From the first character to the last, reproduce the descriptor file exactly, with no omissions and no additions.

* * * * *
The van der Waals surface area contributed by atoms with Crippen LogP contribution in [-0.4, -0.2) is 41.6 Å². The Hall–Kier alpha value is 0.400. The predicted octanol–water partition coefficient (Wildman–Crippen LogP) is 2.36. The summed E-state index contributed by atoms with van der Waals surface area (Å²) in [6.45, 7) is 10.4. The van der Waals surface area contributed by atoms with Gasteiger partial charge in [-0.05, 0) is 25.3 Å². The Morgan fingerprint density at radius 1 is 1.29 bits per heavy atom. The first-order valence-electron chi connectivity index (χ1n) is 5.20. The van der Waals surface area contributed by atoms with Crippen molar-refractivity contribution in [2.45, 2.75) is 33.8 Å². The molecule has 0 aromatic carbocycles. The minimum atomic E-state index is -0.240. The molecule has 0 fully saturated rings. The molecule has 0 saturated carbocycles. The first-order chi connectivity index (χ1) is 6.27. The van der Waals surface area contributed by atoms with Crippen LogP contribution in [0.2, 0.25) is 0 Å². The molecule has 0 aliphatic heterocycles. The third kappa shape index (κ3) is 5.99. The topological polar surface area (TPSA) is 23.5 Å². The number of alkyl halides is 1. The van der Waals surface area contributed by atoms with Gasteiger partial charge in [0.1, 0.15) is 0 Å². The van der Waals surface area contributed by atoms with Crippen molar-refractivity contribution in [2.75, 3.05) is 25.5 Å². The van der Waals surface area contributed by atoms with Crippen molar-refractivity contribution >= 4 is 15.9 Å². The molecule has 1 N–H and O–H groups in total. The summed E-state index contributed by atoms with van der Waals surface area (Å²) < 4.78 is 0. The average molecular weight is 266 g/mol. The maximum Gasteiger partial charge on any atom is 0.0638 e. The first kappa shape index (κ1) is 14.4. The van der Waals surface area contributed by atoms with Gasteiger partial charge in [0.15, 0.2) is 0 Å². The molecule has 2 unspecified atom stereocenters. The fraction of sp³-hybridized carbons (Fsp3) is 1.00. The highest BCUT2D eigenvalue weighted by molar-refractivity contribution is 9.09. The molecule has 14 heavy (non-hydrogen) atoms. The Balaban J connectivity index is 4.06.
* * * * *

The van der Waals surface area contributed by atoms with Crippen LogP contribution in [-0.4, -0.2) is 41.6 Å². The Hall–Kier alpha value is 0.400. The predicted octanol–water partition coefficient (Wildman–Crippen LogP) is 2.36. The summed E-state index contributed by atoms with van der Waals surface area (Å²) in [6.45, 7) is 10.4. The van der Waals surface area contributed by atoms with Gasteiger partial charge in [-0.05, 0) is 25.3 Å². The Morgan fingerprint density at radius 1 is 1.29 bits per heavy atom. The first-order valence-electron chi connectivity index (χ1n) is 5.20. The van der Waals surface area contributed by atoms with Crippen molar-refractivity contribution in [2.45, 2.75) is 33.8 Å². The molecule has 0 aromatic carbocycles. The minimum atomic E-state index is -0.240. The molecule has 0 fully saturated rings. The molecule has 0 saturated carbocycles. The first-order chi connectivity index (χ1) is 6.27. The van der Waals surface area contributed by atoms with Crippen LogP contribution in [0.2, 0.25) is 0 Å². The molecule has 0 aliphatic heterocycles. The third kappa shape index (κ3) is 5.99. The topological polar surface area (TPSA) is 23.5 Å². The number of alkyl halides is 1. The van der Waals surface area contributed by atoms with Gasteiger partial charge in [0.1, 0.15) is 0 Å². The van der Waals surface area contributed by atoms with Crippen molar-refractivity contribution in [2.75, 3.05) is 25.5 Å². The van der Waals surface area contributed by atoms with Crippen molar-refractivity contribution >= 4 is 15.9 Å². The molecule has 1 N–H and O–H groups in total. The summed E-state index contributed by atoms with van der Waals surface area (Å²) < 4.78 is 0. The average molecular weight is 266 g/mol. The maximum Gasteiger partial charge on any atom is 0.0638 e. The first kappa shape index (κ1) is 14.4. The van der Waals surface area contributed by atoms with Gasteiger partial charge in [0.15, 0.2) is 0 Å². The molecule has 2 unspecified atom stereocenters. The fraction of sp³-hybridized carbons (Fsp3) is 1.00. The highest BCUT2D eigenvalue weighted by molar-refractivity contribution is 9.09. The molecule has 14 heavy (non-hydrogen) atoms. The Balaban J connectivity index is 4.06.